In an environment of very high fertilizer prices, a USDA survey shows US farmers intend to plant more soybeans than corn in 2022. This marks only the second time in USDA record-keeping history that soybean acreage has topped corn, and increases pressure on already tight US corn inventories.
The Prospective Plantings report, one of the agency’s most highly anticipated reports of the year, provides a first official look at 2022 acreage. US farmers intend to plant 91 million acres of soybeans, a 3.8 million-acre increase from last year, and 89.5 million acres of corn, down 3.9 million acres.
The top producing “I” states of Iowa, Illinois, and Indiana all saw a switch to more soybean acres year over year.
Russia’s invasion of Ukraine is adding fuel to already soaring fertilizer prices at a time when planting of major crops critical to global supplies is getting underway in the Northern Hemisphere. Fertilizer prices had already more than doubled over the past 18 months, hitting US farmers with sharply higher input costs as they prepare for the 2022 growing season.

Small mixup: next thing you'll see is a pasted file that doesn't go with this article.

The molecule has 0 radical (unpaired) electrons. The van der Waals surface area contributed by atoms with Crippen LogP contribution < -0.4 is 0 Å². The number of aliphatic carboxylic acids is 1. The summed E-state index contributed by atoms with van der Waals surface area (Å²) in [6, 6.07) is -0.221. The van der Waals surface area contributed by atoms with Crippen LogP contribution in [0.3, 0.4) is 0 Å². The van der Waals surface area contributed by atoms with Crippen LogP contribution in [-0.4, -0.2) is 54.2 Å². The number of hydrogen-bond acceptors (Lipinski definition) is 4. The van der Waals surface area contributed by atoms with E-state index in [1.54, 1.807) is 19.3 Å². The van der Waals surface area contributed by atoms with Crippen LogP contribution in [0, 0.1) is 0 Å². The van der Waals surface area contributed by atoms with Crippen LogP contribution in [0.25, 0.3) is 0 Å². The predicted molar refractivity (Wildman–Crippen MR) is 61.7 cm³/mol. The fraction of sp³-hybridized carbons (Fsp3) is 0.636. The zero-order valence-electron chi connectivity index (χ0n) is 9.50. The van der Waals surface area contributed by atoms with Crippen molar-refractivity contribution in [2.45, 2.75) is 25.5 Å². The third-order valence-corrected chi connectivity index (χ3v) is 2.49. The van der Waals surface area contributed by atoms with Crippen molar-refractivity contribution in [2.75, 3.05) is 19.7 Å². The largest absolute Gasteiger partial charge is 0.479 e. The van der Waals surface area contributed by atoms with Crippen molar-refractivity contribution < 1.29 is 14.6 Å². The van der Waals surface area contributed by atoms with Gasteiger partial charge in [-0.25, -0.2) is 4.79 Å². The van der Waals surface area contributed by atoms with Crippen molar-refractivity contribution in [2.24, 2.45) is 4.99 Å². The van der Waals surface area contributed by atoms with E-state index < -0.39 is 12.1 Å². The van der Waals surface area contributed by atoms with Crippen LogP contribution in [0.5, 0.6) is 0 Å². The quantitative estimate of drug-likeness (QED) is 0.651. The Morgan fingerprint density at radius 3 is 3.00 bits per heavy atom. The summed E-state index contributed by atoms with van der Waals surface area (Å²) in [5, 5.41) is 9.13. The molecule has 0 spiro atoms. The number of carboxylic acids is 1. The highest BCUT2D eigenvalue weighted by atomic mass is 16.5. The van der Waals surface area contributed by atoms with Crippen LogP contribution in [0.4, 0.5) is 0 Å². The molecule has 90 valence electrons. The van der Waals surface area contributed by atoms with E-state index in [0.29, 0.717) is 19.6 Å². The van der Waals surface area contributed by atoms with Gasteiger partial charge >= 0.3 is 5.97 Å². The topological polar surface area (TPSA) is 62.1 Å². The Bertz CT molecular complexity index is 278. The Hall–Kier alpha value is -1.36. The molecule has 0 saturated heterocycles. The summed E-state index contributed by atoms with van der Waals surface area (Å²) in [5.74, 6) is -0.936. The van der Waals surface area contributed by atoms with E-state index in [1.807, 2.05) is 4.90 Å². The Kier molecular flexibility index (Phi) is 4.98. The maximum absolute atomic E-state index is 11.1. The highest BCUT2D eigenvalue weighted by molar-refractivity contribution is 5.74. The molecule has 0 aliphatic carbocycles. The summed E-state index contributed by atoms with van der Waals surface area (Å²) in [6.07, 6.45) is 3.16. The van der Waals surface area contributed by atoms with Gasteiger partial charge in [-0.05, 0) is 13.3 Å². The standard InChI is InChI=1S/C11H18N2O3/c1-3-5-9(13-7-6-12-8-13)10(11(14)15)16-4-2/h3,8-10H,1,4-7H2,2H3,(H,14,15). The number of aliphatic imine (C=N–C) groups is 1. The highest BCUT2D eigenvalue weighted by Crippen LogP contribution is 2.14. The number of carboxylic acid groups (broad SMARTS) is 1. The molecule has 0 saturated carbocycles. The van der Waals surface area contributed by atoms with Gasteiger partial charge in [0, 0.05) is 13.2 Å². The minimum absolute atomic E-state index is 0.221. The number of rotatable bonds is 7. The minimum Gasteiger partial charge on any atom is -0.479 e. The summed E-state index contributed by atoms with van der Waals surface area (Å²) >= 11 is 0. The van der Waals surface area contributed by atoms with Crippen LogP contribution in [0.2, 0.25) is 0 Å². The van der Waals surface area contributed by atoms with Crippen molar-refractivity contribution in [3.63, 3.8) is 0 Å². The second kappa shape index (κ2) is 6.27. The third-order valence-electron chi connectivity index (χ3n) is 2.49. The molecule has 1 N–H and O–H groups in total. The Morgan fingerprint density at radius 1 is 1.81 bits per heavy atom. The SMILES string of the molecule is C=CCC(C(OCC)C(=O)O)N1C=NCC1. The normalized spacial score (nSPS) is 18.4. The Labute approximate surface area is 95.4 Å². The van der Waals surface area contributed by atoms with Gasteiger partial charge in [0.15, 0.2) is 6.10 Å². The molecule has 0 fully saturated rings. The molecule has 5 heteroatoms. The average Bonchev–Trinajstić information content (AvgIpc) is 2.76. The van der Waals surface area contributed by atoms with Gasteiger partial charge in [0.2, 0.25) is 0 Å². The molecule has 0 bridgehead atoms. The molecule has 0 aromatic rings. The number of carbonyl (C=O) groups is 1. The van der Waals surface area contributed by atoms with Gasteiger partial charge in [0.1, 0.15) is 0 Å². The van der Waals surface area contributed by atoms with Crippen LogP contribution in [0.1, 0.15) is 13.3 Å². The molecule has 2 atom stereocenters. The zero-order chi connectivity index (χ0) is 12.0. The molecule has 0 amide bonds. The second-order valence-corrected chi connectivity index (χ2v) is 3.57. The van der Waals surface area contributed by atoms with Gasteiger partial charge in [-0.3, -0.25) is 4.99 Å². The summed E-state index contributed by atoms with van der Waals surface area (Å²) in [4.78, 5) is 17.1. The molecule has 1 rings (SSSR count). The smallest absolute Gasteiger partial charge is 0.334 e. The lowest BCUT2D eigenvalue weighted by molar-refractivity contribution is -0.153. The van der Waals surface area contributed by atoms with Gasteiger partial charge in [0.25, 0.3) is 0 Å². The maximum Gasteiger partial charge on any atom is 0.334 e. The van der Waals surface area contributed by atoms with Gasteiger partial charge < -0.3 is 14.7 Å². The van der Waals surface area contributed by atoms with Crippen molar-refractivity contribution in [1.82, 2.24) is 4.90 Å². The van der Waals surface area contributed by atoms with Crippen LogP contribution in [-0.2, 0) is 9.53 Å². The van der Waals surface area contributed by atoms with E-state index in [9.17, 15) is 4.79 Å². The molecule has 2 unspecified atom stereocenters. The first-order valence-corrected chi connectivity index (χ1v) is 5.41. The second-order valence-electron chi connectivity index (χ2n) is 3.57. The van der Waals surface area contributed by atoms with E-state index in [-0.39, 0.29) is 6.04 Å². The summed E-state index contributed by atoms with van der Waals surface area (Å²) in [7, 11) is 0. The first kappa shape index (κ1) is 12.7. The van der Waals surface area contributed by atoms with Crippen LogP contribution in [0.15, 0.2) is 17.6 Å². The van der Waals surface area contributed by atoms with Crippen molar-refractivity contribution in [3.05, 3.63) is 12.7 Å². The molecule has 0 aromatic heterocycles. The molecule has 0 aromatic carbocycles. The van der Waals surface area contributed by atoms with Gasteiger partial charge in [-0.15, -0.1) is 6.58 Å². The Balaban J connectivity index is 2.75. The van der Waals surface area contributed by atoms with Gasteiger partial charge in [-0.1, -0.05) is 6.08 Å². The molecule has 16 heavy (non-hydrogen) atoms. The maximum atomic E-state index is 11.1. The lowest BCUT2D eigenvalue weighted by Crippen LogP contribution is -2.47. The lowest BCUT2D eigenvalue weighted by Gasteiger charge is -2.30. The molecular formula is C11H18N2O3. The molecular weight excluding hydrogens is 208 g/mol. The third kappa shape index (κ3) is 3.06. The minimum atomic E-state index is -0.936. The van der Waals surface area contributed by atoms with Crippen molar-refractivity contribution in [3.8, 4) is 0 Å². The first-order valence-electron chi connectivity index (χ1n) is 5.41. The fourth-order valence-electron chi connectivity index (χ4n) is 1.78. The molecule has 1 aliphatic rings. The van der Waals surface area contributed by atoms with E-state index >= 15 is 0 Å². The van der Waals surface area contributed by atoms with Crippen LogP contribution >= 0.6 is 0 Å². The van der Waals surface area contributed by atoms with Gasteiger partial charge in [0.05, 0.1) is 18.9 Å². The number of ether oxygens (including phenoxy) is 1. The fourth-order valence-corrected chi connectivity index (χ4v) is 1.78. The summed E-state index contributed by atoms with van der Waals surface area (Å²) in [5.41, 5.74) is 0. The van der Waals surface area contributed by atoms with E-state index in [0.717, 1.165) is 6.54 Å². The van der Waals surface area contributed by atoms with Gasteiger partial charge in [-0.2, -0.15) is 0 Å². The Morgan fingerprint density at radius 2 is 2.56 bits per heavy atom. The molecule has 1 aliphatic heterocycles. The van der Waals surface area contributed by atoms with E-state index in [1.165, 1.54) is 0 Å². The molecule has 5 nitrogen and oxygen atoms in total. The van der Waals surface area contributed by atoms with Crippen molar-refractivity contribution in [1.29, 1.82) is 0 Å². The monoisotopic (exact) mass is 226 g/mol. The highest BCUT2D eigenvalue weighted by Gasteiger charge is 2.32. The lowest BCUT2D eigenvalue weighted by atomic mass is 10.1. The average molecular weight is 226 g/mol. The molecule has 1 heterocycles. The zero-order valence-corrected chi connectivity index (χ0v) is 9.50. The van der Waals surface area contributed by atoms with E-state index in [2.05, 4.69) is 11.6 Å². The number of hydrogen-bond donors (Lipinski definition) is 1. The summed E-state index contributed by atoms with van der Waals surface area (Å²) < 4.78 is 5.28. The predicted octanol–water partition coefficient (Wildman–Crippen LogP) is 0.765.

Soybeans require a fraction of the fertilizer needed by corn. That difference has driven farmers to plan for greater soybean area in 2022 than Gro’s Planting Intentions Model forecast in early March.
But low corn acres will place a heavy strain on US supplies in 2022/23. US corn stocks are at their second-lowest level in six years. And Black Sea export disruptions due to the Russia-Ukraine war have squeezed global grain supplies and driven prices higher.
Corn growing areas in the US Plains and upper Midwest are facing persistent drought, which reduces the chances of attaining trendline yields in 2022. Gro users can monitor yield outlooks down to the county level with Gro’s Corn Yield Forecast Model once the growing season gets underway.
Gro’s US Hard Red Winter Wheat Yield Forecast Model and US Soybean Yield Forecast Model also offer in-season insights into those crops.
Wheat prices have especially moved higher following the onset of the Russia-Ukraine war, and US farmers intend to plant the highest number of wheat acres since 2018. However, growers will be challenged to hang onto harvested wheat acres given the continuing drought in the US Plains.
Winter wheat prices are trading near their highest levels in 14 years, and spring wheat is close to a 10-year high. Globally, wheat stocks of major exporting countries are at their lowest level in eight years.
US barley acres also increased, by 11%, at a time when Black Sea exports of the grain are stalled.